, Volume 39, Issue 2, pp 293-305
Date: 08 Sep 2010

How Do Children with ADHD (Mis)manage Their Real-Life Dyadic Friendships? A Multi-Method Investigation

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This multimethod study provides detailed information about the friendships of 87 children (76% boys) with ADHD and 46 comparison children aged 7–13 years. The methods included parent and teacher ratings, self-report measures and direct observation of friends’ dyadic behaviors in three structured analogue tasks. Results indicated that, in contrast with comparison children, children with ADHD had friends with high levels of ADHD and oppositional symptoms; they perceived fewer positive features and more negative features, and were less satisfied in their friendships. Observational data indicated that children with ADHD performed both more legal and more illegal maneuvers than comparison children in a fast-paced competitive game. While negotiating with their friends, children with ADHD made more insensitive and self-centered proposals than comparison children. In dyads consisting of one child with ADHD and one typically developing child, children with ADHD were often more dominant than their friends.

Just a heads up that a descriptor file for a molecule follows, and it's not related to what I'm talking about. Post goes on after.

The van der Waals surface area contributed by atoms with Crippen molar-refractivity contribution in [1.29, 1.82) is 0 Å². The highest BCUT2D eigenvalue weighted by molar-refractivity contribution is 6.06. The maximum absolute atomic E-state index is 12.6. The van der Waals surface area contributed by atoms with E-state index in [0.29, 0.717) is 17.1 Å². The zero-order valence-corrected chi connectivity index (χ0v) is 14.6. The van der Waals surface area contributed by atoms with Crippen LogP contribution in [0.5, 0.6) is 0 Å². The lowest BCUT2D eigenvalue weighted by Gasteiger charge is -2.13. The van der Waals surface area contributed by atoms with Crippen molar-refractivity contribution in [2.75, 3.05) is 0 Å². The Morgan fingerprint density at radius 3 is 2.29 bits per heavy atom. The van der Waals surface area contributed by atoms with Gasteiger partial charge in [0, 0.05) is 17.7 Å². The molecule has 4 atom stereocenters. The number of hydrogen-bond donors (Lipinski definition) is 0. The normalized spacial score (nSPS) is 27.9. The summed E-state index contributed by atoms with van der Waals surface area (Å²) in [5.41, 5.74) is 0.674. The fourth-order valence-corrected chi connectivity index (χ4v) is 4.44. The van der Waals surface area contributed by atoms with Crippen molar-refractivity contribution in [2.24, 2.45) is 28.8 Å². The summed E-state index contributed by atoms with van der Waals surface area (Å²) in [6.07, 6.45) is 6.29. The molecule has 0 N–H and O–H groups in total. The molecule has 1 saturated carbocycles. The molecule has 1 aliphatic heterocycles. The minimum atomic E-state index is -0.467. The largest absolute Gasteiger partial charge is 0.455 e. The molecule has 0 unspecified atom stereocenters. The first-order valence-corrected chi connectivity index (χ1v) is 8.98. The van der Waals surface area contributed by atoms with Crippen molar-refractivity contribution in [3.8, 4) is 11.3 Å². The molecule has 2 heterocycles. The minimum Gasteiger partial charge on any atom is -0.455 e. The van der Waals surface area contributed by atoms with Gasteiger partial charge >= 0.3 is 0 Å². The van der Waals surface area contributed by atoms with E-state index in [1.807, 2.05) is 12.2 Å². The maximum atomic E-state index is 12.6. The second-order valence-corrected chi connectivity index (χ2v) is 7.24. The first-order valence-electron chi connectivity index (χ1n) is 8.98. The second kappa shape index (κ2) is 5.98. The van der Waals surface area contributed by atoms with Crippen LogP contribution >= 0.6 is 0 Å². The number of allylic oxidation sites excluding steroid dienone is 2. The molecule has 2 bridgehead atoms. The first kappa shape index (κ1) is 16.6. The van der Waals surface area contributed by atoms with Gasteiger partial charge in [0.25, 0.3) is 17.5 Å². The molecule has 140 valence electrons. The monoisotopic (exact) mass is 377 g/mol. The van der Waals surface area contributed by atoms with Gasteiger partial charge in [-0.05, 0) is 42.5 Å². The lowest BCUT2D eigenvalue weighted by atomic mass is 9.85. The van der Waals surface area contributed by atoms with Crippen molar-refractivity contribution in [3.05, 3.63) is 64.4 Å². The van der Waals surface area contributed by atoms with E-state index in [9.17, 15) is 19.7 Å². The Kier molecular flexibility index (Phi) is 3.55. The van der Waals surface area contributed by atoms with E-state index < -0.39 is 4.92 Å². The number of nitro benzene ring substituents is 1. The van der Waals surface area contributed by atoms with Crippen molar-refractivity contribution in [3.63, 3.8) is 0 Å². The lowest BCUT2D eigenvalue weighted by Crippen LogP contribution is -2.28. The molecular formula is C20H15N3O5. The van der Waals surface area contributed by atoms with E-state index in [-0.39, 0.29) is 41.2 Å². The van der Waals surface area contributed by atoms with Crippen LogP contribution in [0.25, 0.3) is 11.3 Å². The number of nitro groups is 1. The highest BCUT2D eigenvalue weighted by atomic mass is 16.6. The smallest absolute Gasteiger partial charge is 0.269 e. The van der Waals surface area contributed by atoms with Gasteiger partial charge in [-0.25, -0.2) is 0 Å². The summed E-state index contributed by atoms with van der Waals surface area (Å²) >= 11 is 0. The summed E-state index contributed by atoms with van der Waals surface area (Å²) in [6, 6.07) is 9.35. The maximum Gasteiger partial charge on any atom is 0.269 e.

Portions of this paper were presented at the 2008 Annual Children and Adults with Attention-Deficit/Hyperactivity Disorder International Conference, Anaheim, at the 2009 Society for Research in Child Development Biennial Meeting, Denver, and at the 2010 American Psychological Association Annual Convention, San Diego.